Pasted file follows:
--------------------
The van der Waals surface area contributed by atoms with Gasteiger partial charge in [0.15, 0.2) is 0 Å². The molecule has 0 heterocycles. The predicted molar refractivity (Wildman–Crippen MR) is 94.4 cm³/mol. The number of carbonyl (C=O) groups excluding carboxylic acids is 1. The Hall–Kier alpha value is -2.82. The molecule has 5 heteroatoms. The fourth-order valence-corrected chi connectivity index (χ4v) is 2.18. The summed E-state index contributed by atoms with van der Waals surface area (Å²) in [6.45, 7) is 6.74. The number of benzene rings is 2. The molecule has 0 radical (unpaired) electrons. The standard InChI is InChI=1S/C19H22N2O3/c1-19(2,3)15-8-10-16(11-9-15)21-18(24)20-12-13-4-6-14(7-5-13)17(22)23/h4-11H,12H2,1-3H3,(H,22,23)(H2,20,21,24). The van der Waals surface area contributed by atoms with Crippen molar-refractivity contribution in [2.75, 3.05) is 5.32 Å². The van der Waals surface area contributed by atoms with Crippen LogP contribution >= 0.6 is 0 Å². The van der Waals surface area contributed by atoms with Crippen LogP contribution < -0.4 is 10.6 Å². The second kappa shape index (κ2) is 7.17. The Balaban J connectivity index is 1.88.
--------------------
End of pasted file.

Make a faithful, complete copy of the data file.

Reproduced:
The van der Waals surface area contributed by atoms with Gasteiger partial charge in [0.15, 0.2) is 0 Å². The molecule has 0 heterocycles. The predicted molar refractivity (Wildman–Crippen MR) is 94.4 cm³/mol. The number of carbonyl (C=O) groups excluding carboxylic acids is 1. The Hall–Kier alpha value is -2.82. The molecule has 5 heteroatoms. The fourth-order valence-corrected chi connectivity index (χ4v) is 2.18. The summed E-state index contributed by atoms with van der Waals surface area (Å²) in [6.45, 7) is 6.74. The number of benzene rings is 2. The molecule has 0 radical (unpaired) electrons. The standard InChI is InChI=1S/C19H22N2O3/c1-19(2,3)15-8-10-16(11-9-15)21-18(24)20-12-13-4-6-14(7-5-13)17(22)23/h4-11H,12H2,1-3H3,(H,22,23)(H2,20,21,24). The van der Waals surface area contributed by atoms with Crippen molar-refractivity contribution in [2.75, 3.05) is 5.32 Å². The van der Waals surface area contributed by atoms with Crippen LogP contribution >= 0.6 is 0 Å². The van der Waals surface area contributed by atoms with Crippen LogP contribution < -0.4 is 10.6 Å². The second kappa shape index (κ2) is 7.17. The Balaban J connectivity index is 1.88.